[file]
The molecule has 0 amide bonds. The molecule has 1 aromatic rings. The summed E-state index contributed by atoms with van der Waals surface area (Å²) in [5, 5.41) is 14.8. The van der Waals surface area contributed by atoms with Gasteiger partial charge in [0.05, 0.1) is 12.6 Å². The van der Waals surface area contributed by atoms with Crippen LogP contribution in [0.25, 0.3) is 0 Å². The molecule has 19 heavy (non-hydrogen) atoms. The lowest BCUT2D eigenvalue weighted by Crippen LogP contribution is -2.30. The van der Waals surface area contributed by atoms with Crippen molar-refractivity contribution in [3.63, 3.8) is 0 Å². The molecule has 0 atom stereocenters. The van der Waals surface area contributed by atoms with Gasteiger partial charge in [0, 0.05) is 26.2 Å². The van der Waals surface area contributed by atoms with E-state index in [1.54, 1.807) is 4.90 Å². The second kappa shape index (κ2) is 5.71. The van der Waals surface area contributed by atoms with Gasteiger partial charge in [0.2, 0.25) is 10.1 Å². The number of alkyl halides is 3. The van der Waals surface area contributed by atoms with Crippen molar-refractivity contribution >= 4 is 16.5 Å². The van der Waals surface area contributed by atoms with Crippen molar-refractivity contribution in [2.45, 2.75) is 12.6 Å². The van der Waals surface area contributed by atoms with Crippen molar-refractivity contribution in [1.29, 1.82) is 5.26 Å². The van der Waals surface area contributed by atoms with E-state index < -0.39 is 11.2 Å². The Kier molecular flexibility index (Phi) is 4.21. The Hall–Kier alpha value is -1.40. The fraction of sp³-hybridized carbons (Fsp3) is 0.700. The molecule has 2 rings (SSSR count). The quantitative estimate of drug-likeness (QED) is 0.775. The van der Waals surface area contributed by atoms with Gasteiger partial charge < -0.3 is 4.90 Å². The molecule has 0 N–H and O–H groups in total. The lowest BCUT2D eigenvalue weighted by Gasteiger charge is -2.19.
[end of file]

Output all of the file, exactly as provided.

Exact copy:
The molecule has 0 amide bonds. The molecule has 1 aromatic rings. The summed E-state index contributed by atoms with van der Waals surface area (Å²) in [5, 5.41) is 14.8. The van der Waals surface area contributed by atoms with Gasteiger partial charge in [0.05, 0.1) is 12.6 Å². The van der Waals surface area contributed by atoms with Crippen LogP contribution in [0.25, 0.3) is 0 Å². The molecule has 19 heavy (non-hydrogen) atoms. The lowest BCUT2D eigenvalue weighted by Crippen LogP contribution is -2.30. The van der Waals surface area contributed by atoms with Crippen molar-refractivity contribution in [3.63, 3.8) is 0 Å². The molecule has 0 atom stereocenters. The van der Waals surface area contributed by atoms with Gasteiger partial charge in [0, 0.05) is 26.2 Å². The van der Waals surface area contributed by atoms with E-state index in [1.54, 1.807) is 4.90 Å². The second kappa shape index (κ2) is 5.71. The van der Waals surface area contributed by atoms with Gasteiger partial charge in [0.2, 0.25) is 10.1 Å². The number of alkyl halides is 3. The van der Waals surface area contributed by atoms with Crippen molar-refractivity contribution >= 4 is 16.5 Å². The van der Waals surface area contributed by atoms with Crippen molar-refractivity contribution in [2.45, 2.75) is 12.6 Å². The van der Waals surface area contributed by atoms with Crippen molar-refractivity contribution in [1.29, 1.82) is 5.26 Å². The van der Waals surface area contributed by atoms with E-state index < -0.39 is 11.2 Å². The Kier molecular flexibility index (Phi) is 4.21. The Hall–Kier alpha value is -1.40. The fraction of sp³-hybridized carbons (Fsp3) is 0.700. The molecule has 2 rings (SSSR count). The quantitative estimate of drug-likeness (QED) is 0.775. The van der Waals surface area contributed by atoms with Gasteiger partial charge < -0.3 is 4.90 Å². The molecule has 0 N–H and O–H groups in total. The lowest BCUT2D eigenvalue weighted by Gasteiger charge is -2.19.